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Growing Columbine Flowers Organically

Updated on February 19, 2012

Common Names: Columbine, Granny's Bonnet, Granny's Nightcap.
Scientific: Cultivars of various Aquilegia species and hybrids.
Family: RANUNCULACEAE (Buttercup Family)

Columbines (genus Aquilegia) are a genus of about 70 species native to the woodlands, meadows and mountainous areas of the cooler parts of North America, Europe and Siberia.

The genus name Aquilegia is derived from two Latin words: aquila meaning eagle and lego meaning to gather. The combined name is in reference to the long spurs of the flowers which look similar to the closing talon of an eagle. Their common name columbine is derived from the Latin word for pigeon, another bird reference.

Columbines are short-lived, clumping perennials with fine, fern-like, bluish-green colored foliage. Most columbine cultivars will grow between one and three feet (30-90 cm) tall. They have a below-ground woody rootstock which they reshoot from after they come out of dormancy at the end of Winter.

Columbines have elegant flowers that reach above the foliage on long thin stems, causing them to nod in the breeze. The flowers often have long petal spurs up to 15 cm (6 inches) in length. The flowers of columbine cultivars come in most colours of the rainbow: reds, yellows, pinks, whites, blues, purples, even ones which are almost black. There are also many two-tone and double flowering cultivars. They flower from late Spring to early Summer, however the exact timeframe for flowering varies depending on what the parent species of the cultivar or hybrid are.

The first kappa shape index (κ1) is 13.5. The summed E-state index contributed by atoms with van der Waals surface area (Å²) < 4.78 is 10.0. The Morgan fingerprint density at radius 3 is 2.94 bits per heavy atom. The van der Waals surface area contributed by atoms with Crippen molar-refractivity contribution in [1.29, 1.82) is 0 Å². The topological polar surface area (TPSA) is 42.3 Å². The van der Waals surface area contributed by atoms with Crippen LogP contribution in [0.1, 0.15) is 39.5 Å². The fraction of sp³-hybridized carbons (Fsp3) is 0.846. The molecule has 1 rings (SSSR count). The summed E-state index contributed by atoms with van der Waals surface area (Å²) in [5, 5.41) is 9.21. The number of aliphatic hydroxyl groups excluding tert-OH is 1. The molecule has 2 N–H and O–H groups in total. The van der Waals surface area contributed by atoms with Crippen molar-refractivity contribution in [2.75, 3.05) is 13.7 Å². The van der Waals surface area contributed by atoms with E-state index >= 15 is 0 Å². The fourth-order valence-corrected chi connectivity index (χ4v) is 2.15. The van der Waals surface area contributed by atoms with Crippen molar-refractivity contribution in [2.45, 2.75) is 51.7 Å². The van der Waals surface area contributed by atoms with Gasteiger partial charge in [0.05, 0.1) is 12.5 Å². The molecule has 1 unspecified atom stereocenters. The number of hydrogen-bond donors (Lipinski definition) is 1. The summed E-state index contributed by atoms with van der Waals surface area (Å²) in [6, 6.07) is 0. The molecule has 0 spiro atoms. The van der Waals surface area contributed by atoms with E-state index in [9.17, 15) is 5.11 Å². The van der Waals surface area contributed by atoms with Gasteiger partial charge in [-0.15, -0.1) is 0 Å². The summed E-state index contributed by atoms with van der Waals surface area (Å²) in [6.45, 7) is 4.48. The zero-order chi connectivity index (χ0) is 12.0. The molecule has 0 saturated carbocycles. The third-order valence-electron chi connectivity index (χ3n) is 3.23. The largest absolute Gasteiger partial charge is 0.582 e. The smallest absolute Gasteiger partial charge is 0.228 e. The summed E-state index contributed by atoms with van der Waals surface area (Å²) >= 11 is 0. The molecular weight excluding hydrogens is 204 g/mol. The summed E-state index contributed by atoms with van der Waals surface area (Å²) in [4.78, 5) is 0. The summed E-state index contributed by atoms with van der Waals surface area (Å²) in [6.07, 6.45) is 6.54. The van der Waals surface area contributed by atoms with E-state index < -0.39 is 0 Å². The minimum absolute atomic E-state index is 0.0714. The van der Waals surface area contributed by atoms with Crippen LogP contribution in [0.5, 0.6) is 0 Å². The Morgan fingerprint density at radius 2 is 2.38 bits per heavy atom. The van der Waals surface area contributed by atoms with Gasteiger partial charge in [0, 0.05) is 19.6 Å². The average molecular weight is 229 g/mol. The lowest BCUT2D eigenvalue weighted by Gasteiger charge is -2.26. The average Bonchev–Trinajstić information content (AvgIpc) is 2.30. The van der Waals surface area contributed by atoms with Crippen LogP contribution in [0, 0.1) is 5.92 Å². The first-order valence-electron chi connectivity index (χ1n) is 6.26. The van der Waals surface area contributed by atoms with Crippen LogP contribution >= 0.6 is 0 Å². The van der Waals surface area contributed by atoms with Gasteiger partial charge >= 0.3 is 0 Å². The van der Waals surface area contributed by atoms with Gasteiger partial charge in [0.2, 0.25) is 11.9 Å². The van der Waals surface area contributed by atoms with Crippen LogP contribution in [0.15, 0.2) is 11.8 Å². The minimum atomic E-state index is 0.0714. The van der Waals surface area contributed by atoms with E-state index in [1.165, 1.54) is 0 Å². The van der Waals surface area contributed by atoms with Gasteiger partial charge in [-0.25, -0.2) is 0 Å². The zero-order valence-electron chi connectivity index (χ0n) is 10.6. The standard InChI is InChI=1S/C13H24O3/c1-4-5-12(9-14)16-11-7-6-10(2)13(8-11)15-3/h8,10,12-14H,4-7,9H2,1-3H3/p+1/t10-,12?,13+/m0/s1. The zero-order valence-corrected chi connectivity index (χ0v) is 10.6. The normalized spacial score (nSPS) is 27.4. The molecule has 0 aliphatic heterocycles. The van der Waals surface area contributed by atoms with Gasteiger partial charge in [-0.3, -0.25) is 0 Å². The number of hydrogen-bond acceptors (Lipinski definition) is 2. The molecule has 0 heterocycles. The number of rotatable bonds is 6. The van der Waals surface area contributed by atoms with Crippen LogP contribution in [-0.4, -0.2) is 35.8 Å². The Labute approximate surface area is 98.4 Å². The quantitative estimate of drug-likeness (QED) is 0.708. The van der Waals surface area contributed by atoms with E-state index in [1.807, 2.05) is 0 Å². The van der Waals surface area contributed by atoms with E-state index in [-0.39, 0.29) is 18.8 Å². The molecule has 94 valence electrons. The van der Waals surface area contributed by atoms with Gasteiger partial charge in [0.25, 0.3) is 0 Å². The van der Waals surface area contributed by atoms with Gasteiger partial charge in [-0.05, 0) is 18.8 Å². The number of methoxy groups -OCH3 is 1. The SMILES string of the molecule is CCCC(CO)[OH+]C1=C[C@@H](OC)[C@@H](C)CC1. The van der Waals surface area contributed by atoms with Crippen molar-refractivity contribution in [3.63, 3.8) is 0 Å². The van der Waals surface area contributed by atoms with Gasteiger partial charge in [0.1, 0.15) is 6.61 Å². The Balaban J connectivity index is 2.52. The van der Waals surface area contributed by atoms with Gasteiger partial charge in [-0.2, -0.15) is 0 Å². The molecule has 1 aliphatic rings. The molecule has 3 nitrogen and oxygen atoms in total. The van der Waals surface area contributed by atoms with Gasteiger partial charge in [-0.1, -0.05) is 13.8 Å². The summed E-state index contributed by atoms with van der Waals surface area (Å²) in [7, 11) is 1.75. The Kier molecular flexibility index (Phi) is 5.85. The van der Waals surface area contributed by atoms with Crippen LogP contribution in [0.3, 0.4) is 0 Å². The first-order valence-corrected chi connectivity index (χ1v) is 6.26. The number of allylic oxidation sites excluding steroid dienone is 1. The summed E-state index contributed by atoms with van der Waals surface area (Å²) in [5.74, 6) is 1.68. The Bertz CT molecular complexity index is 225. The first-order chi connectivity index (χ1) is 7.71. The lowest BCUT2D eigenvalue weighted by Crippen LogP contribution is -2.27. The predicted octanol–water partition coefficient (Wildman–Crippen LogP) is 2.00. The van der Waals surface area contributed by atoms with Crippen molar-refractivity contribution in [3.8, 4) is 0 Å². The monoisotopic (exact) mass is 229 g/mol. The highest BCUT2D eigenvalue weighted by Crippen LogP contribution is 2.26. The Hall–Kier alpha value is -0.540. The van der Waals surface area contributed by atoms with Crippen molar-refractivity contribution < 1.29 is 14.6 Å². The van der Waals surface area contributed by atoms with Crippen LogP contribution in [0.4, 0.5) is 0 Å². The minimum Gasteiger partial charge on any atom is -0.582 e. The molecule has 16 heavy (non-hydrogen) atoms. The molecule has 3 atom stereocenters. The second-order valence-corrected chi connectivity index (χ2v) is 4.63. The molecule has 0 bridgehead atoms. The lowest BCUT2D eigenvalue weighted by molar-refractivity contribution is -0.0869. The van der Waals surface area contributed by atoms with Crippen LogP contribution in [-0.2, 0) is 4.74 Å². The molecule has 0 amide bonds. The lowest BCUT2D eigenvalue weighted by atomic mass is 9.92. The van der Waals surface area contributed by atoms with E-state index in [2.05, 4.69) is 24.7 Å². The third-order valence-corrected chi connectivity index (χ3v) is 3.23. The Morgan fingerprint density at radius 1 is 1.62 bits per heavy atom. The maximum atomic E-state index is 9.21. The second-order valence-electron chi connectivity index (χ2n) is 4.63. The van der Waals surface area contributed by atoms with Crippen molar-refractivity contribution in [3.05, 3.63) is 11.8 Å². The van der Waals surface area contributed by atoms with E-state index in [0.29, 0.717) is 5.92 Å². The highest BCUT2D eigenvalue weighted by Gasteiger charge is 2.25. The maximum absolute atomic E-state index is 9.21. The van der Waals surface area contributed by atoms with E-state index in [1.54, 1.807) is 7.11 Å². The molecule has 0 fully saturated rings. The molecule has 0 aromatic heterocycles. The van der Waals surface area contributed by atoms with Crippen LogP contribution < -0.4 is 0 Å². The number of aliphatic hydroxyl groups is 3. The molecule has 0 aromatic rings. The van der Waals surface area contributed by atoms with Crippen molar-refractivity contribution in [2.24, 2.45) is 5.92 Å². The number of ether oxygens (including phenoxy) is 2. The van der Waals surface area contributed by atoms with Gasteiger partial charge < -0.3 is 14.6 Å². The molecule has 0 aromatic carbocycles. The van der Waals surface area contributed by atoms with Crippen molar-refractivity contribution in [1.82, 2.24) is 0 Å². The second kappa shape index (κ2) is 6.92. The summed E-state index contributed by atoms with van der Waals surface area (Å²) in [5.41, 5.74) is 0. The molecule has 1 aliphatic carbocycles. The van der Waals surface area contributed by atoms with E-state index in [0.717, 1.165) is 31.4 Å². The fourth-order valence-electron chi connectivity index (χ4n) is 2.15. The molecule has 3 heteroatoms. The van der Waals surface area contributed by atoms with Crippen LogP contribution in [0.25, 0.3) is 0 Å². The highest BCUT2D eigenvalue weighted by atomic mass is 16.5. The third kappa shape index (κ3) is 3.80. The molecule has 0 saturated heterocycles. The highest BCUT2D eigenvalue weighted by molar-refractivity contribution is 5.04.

Columbines make spectacular additions to woodland gardens, rockeries and mixed perennial borders.

Wild Aquilegia caerulea columbine flowers.
Wild Aquilegia caerulea columbine flowers. | Source

Uses of columbines

The flowers of columbines are rich in nectar and can be used safely in small quantities as a sweet, edible garnish. The flowers were consumed by Native Americans in moderation to add sweetness to other fresh greens. The nectar-rich flowers are also good for attracting hummingbirds into the garden.

The seed and roots of columbines however are highly toxic and can cause heart palpitations and gastric distress if eaten, which can be fatal. Native Americans also used minute amounts of the root to treat ulcers, however this practice should be avoided as the risk of poisoning is too great.

This cultivar of columbine, Aquilegia vulgaris 'Winky Red White Double', has white and pink double flowers.
This cultivar of columbine, Aquilegia vulgaris 'Winky Red White Double', has white and pink double flowers. | Source
An Aquilegia vulgaris cultivar.
An Aquilegia vulgaris cultivar. | Source

Propagation and cultivation of columbines

As most columines are woodland plants, they prefer growing in a partially shaded location. They will grow in USDA hardiness zones 3 through 9, however In zones 3 to 5 it is advisable to lay down a thick mulch layer around the columbines to help protect them from continuously freezing and thawing during Winter.